How an Increasingly Patient-Centric Approach is Impacting Cold Chain

The custom nature of patient-centric treatments introduces new questions for pharmaceutical manufacturers and stakeholders in the pharma and biologics cold chain.

Earlier this year I shared a list of major cold chain trends expected to impact pharmaceuticals and life sciences in 2017. The list included continued consolidation of the carrier market and optimization of reusable and single-use packaging based on purpose, but topping the list was the trend of an increased patient-centric approach within the pharma industry.

So, how will this trend drive the direction of cold chain for life sciences in the coming months? Let’s look at the ways a patient-centric approach is already impacting cold chain and what it could mean in the future:

The next step in biologics

In 2015 and 2016, the industry speculated about the continued emergence of biologics, many of which require strict temperature control, and how that development would influence cold chain in the year ahead. A patient-centric approach, also sometimes referred to as “patient-centric treatments,” presents many of the same logistics challenges posed by biologics as a whole. In fact, you could consider patient-centric treatments the next step within biologics and pharmaceutical development.

Like other uses of biologics, these primarily cell-derivative and gene-based therapies require more controlled—and often more complicated—shipping lanes. However, unlike biologics before them, patient-centric treatments also require customization, not just in the makeup of the drug itself, but also in how those drugs are delivered and stored.

Temperature requirements

With many of the cell-derivatives and drugs for gene-based therapies requiring rigid temperature-control, a patient-centric approach impacts all areas of treatment delivery, including packaging and distribution.

As with other temperature-sensitive drugs, failing to meet regulations imposed by governing bodies, including the European Union (EU), U.S. Centers for Disease Control and Prevention, Federal Drug Administration (FDA) and the World Health Organization (WHO), can result not only in loss of product, but also in bad press, heavy fines, or both. Identifying a temperature-controlled packaging solution that both prevents temperature excursions and is cost-effective, is key to the bottom line. Better cold chain packaging can open up new shipping options and more flexibility, while simultaneously reducing costs and improving protection for cell-derivatives and gene-based therapies.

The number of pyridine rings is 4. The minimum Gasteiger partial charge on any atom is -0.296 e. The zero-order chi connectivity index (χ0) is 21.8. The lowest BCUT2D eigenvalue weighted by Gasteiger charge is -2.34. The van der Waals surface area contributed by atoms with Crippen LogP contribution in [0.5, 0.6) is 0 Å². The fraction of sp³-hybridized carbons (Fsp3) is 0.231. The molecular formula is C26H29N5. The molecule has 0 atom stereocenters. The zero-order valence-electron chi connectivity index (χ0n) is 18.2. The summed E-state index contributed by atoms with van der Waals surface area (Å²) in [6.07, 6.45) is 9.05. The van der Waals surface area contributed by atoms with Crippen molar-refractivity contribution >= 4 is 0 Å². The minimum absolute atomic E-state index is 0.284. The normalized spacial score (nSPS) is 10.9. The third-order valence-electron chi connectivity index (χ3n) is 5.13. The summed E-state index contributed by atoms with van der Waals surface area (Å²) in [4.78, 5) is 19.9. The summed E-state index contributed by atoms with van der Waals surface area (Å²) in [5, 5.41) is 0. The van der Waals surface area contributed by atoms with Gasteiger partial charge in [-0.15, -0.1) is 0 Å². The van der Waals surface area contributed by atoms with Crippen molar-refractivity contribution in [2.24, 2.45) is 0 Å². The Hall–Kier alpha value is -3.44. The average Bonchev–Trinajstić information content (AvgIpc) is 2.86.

Customizing shipping

The custom nature of patient-centric treatments also introduces new questions for pharmaceutical manufacturers and stakeholders in the pharma cold chain. After all, they’re not just dealing with standard drugs and chemicals. As a stakeholder, how do you serve specific needs of the patients, while keeping the process affordable? Finding an answer to questions like this often requires seeking new ways to reach patients.

When it comes to the logistics of patient-centric treatments and specialty pharma, careful consideration is required for differentiation in shipping lanes, as well as for smaller shipments, such as personal care packages.

A patient-centric approach also requires accounting for drugs that aren’t necessarily part of a traditional shipping lane, such as when patients take drugs home. In the past, this was referred to as the “last mile,” or “final mile,” and focused on pharmaceutical sales and other representatives who might be distributing clinical trial samples. The custom nature of a patient-centric approach requires the same concept. To address this need, we’re likely to see more, small, portable packaging solutions.

Patient choice and convenience as a new cost consideration

With a patient-centric approach, patients are increasingly aware of and taking more control of their treatments. Patients are more enabled than ever and pharmaceutical manufacturers and other stakeholders must take into account what patients are willing to pay—a factor that impacts shipping considerations as well as overall business costs. This comes on top of potential costs of increased shipping lanes and building awareness of certain therapies and monitoring individuals for exact impact—either positive or side effect—issues not present with clinical trials.

Looking ahead

Pharmaceutical manufacturers, distributors, and other stakeholders are challenged to make the market aware of patient-centric treatments, as well as meet temperature regulations, and address the limitlessly unique requirements of each shipping lane. As a result, the patient-centric approach will likely continue to be a financial and budget challenge, pushing these stakeholders to make smart cold chain logistics choices.

Kevin Lawler is the Vice President of Worldwide Sales at Pelican BioThermal with more than 25 years of sales leadership experience.

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